The European Institute for Communication and Culture and World Association for Christian Communication will hold a colloquium in Piran, Slovenia on media ownership and control in East-Central Europe. With the end of the communist utopia at the turn of the 1980’s, East-Central European countries have been undergoing fundamental changes – in politics, economy, as well as social consciousness. The media followed suit: A few thousand newspapers and magazines changed their owners, many went out of business and even more new ones were launched. Dozens of commercial radio and TV stations have appeared on the market. Nowhere in the world were these changes more dramatic than in East-Central Europe. While the process is still far from complete, there is no doubt that these region has the richest experience of democratisation and its impact on the mass media. The abstract debates about the ideal relationship between the media and democracy have a concreteness and an urgency which are is sometimes lacking in discussions about more stable societies, either democratic or dictatorial. These processes of democratisation have taken place more or less at the same time as the growth of new media, and have clearly influenced both governments and citizens in their thinking about the role and functions of the media. The questions of commercialisation, ideologisation, objectivism, politicisation, private ownership, monopoly, state control, the role of church and, generally, the relationship between the mass media and democracy are hotly debated topics, both by scholars and by political and social actors. This colloquium will address those themes.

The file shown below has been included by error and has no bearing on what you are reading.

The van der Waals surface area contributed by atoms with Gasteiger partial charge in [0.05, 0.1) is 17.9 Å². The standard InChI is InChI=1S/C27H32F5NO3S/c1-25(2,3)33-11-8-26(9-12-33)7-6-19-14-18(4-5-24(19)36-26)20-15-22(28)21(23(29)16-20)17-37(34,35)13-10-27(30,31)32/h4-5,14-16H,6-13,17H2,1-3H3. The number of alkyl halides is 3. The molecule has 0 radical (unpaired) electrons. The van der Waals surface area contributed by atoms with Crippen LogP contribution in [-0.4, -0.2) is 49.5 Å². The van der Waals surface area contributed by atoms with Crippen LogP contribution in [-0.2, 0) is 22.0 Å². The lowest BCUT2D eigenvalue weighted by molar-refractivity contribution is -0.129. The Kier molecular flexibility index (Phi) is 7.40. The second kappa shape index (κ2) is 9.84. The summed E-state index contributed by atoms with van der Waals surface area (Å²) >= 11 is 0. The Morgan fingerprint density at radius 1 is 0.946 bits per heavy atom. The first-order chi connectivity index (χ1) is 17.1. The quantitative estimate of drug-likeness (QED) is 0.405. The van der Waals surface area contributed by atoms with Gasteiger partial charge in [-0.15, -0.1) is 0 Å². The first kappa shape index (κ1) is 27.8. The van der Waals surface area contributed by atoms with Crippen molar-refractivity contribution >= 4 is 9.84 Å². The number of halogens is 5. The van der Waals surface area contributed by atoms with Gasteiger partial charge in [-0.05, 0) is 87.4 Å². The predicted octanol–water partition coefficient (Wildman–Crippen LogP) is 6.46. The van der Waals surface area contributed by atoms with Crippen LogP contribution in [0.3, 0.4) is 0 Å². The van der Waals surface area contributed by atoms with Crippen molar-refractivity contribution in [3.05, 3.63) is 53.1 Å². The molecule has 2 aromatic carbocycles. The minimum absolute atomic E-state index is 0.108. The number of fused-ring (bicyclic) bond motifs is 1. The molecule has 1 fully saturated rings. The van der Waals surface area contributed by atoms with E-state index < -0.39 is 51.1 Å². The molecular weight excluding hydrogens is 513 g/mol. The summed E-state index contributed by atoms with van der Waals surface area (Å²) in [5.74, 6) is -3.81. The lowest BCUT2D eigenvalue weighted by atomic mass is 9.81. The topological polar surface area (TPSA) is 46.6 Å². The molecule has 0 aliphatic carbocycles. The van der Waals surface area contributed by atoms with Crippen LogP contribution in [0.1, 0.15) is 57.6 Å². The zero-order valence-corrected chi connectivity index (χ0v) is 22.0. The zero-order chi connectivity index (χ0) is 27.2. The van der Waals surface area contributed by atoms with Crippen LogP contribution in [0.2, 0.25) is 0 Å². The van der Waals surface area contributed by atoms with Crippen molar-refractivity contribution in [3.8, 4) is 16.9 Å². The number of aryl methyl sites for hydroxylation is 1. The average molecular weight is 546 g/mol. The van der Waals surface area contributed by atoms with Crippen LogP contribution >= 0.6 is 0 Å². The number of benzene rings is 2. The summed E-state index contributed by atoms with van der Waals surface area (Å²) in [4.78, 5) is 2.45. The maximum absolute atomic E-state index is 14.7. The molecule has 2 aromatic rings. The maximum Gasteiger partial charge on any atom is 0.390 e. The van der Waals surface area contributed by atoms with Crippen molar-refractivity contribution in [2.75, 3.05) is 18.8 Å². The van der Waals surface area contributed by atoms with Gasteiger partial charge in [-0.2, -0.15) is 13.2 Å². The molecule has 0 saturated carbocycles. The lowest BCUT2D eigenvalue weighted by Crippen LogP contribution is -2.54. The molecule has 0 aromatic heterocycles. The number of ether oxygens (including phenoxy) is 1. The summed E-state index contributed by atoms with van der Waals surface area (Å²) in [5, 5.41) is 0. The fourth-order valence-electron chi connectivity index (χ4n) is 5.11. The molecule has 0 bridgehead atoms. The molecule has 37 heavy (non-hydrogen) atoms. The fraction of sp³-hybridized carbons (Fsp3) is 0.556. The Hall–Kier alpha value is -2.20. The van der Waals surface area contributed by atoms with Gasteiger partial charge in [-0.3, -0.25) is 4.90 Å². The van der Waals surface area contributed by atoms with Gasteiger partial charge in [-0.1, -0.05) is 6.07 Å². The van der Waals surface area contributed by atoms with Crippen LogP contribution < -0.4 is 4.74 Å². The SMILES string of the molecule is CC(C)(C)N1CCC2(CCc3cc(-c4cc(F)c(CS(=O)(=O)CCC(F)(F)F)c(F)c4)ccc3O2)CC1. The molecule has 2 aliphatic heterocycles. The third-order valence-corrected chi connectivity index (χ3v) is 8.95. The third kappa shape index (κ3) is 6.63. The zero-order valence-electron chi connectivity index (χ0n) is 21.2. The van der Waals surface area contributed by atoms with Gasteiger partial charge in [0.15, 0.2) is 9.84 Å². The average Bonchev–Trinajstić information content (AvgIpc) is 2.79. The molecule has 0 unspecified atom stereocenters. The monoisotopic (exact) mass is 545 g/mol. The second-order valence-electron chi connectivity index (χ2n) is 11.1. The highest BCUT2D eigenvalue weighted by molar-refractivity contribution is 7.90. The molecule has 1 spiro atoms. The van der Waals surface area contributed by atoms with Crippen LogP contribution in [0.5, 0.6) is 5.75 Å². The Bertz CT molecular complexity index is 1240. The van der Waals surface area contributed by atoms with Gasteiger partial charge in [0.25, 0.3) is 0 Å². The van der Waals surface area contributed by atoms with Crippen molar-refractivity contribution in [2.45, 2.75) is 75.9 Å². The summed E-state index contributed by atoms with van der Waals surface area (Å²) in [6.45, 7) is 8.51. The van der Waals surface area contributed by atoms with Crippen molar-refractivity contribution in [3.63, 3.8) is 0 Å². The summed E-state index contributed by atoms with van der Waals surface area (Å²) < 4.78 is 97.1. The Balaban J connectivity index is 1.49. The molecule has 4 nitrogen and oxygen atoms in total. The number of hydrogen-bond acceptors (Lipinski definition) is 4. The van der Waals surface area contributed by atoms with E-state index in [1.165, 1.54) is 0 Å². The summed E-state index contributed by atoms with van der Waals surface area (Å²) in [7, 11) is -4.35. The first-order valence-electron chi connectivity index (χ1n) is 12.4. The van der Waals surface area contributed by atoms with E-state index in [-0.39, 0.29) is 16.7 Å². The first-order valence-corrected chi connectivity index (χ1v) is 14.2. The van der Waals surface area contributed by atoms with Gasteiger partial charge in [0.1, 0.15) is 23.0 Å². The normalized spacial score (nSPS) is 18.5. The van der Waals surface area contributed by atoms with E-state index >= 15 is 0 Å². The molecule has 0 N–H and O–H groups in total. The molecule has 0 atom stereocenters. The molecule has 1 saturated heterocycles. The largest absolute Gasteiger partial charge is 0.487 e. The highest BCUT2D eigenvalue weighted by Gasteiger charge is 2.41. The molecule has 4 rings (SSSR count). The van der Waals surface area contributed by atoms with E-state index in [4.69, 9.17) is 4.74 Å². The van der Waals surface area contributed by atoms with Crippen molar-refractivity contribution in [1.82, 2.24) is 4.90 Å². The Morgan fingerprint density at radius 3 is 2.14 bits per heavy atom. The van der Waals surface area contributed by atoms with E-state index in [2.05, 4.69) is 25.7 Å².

We welcome papers that look at the experience of the media and democratisation, and the new media and democracy, in both East-Central Europe and other regions to enable a comparative perspective. We are interested in detailed country studies, comparisons of two or more countries either within the region or between regions, and attempts to draw more general theoretical lessons from the concrete experiences in question. As is always the case in Colloquia organised by or with Euricom, we do not intend to prioritise any particular approach or method. We welcome papers from any perspective, or employing any methodology. It is one of the strengths of the kinds of gathering we organise that these differences can be debated and discussed in an open and friendly way, to the benefit of all participants.